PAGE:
For the past several years, I have re-run this old post with some advice for new college graduates. I hope my seniors at Bryant University, and seniors at other institutions, will read and ponder these thoughts. Congratulations to the Class of 2015!
A few words to those graduating from college this year...
As you leave this place, you will become builders. You will build a
career, a home, and hopefully a family. For many of you, life will take
on a certain rhythm eventually. Routines and rituals will mark your
days. You will experience a measure of comfort with the familiar –
familiar people, places, and activities. As you grow older, the
unfamiliar will jar you, unsettle you, at times. You will want to
retreat to that which is comfortable and familiar.
My advice to you today: Do not become wedded to the old and familiar
in your lives. Cherish the past, but always look ahead. Seek out
novel experiences. Keep breaking new ground, even as the hairs become
gray. When in his 80s, Michelangelo, the great Renaissance painter
and sculptor, once said, “Ancora imparo.” – I am still learning. I
hope that you will live to such a ripe old age, and that you will utter
those same words. Researchers have shown that novelty stimulates
the brain. So, I tell you know: Exercise your minds throughout your
lives. Memories do not nourish the brain. New challenges do. They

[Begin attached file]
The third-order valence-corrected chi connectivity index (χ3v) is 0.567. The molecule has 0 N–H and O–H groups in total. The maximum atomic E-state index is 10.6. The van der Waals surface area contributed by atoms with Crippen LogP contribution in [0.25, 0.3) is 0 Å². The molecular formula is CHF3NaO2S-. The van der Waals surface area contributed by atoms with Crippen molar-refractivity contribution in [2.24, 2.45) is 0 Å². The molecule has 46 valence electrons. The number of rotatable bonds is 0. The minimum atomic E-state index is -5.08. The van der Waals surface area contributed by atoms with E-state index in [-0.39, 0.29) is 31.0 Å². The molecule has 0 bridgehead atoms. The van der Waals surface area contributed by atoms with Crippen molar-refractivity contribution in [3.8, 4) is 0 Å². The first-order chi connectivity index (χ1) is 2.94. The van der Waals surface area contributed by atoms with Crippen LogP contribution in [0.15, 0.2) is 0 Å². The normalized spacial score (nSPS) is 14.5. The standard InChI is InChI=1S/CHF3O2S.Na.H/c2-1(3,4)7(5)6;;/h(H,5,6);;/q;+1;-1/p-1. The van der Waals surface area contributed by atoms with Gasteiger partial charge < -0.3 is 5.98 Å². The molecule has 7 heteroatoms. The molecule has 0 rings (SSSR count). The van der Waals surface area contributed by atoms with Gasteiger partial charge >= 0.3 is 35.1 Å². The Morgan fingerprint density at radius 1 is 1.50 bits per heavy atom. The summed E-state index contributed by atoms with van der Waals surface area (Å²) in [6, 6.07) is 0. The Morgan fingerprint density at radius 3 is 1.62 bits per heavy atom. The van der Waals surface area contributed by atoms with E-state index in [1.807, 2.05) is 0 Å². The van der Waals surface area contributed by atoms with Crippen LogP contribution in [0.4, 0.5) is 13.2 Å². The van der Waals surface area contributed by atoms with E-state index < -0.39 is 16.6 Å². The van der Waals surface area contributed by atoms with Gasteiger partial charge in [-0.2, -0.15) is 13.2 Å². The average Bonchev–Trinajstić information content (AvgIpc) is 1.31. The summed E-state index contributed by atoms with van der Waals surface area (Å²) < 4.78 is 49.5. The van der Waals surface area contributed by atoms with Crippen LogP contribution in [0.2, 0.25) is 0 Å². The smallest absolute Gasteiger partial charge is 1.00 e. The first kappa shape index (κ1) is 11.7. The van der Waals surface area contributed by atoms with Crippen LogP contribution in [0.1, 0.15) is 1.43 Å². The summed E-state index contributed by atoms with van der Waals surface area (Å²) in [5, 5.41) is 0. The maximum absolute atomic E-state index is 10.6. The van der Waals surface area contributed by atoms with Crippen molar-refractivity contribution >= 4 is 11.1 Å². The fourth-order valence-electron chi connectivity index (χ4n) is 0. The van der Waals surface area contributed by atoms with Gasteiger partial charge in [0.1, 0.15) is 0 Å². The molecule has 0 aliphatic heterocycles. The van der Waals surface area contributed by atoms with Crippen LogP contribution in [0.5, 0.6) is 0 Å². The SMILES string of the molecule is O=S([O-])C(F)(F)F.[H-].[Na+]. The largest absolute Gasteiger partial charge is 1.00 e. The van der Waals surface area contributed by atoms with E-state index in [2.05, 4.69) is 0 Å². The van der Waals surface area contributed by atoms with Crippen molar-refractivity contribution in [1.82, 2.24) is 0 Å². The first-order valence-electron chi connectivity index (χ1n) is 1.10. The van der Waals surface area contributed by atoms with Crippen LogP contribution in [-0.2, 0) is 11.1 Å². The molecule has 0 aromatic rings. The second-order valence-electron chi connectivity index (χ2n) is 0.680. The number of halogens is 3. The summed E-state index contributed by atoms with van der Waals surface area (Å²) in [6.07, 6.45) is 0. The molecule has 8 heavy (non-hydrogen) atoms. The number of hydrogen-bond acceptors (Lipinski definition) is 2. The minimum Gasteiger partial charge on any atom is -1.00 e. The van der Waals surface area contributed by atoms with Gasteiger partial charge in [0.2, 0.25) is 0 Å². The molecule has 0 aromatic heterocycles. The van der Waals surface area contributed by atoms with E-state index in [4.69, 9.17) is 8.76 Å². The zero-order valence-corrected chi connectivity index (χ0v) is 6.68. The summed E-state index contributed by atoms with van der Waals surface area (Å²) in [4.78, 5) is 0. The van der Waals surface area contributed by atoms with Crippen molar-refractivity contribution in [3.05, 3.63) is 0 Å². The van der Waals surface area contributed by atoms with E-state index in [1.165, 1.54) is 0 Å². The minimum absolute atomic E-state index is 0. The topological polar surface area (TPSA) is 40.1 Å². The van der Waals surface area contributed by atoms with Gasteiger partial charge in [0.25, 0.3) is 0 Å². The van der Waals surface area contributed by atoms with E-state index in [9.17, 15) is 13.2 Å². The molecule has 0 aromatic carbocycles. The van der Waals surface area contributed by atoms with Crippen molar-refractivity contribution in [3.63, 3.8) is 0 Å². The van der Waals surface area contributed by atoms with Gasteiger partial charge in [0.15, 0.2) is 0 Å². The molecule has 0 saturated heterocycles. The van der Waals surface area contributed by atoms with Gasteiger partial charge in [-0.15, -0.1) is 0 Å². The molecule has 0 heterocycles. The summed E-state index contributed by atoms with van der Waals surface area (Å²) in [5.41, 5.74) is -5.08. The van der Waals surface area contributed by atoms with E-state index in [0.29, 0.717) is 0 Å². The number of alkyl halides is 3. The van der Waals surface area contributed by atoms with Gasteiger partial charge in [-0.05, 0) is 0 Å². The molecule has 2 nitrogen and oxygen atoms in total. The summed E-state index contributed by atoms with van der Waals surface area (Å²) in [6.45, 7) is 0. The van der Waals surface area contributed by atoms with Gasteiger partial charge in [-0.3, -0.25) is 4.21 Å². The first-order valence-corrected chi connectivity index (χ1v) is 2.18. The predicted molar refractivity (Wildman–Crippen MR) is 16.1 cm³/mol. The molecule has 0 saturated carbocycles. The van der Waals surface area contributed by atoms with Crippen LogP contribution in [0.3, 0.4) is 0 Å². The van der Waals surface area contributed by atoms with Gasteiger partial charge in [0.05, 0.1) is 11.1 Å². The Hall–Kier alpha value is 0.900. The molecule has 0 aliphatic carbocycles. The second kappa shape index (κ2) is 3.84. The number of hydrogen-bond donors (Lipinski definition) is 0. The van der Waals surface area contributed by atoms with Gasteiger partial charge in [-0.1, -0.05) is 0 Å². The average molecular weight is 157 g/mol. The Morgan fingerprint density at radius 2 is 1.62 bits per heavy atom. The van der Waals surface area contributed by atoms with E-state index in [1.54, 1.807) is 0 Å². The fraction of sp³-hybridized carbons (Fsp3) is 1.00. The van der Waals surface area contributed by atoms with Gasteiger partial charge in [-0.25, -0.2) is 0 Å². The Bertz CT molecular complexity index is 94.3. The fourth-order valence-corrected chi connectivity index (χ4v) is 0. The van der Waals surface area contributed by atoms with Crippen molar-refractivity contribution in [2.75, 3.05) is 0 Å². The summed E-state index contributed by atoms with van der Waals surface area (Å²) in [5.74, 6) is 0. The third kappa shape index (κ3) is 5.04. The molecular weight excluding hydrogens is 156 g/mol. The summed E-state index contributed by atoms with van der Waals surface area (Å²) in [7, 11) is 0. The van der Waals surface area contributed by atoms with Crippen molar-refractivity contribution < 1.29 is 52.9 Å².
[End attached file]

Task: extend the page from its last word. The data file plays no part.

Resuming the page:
say that you cannot teach an old dog new tricks. Do not listen to such
rubbish. I’m confident that you have the ability to transform
yourselves, to make yourselves new, time and again throughout your
As you experience the new and unfamiliar, you will feel discomfort,
even fear, at times. Do not let that apprehension get the best of you.
Dr. Peter Carruthers of Los Alamos National Laboratory once said,
“There’s a special tension to people who are constantly in the position
of making new knowledge. You’re always out of equilibrium. When I
was young, I was deeply troubled by this. Finally, I realized that if I
understood too clearly what I was doing, where I was going, then I
probably wasn’t working on anything very interesting.”
As you learn and grow as individuals, do not keep your new knowledge
and skills to yourself. Share your knowledge and insight with others.
Do more than that; serve as an exemplar to others. Mentor young
colleagues, teach your children well – through actions as well as
words. Your impact on the next generation will become your enduring
Singer and songwriter Ben Folds once wrote to his daughter Gracie, “One
day you’re gonna wanna go. I hope we taught you everything you need
to know.” I love that song, but I know that we have not taught you
everything you need to know. I sincerely hope, though, that we have
cultivated your intellectual curiosity and nourished your love of
learning. May that spark of youthful curiosity remain with you all the
days of your lives.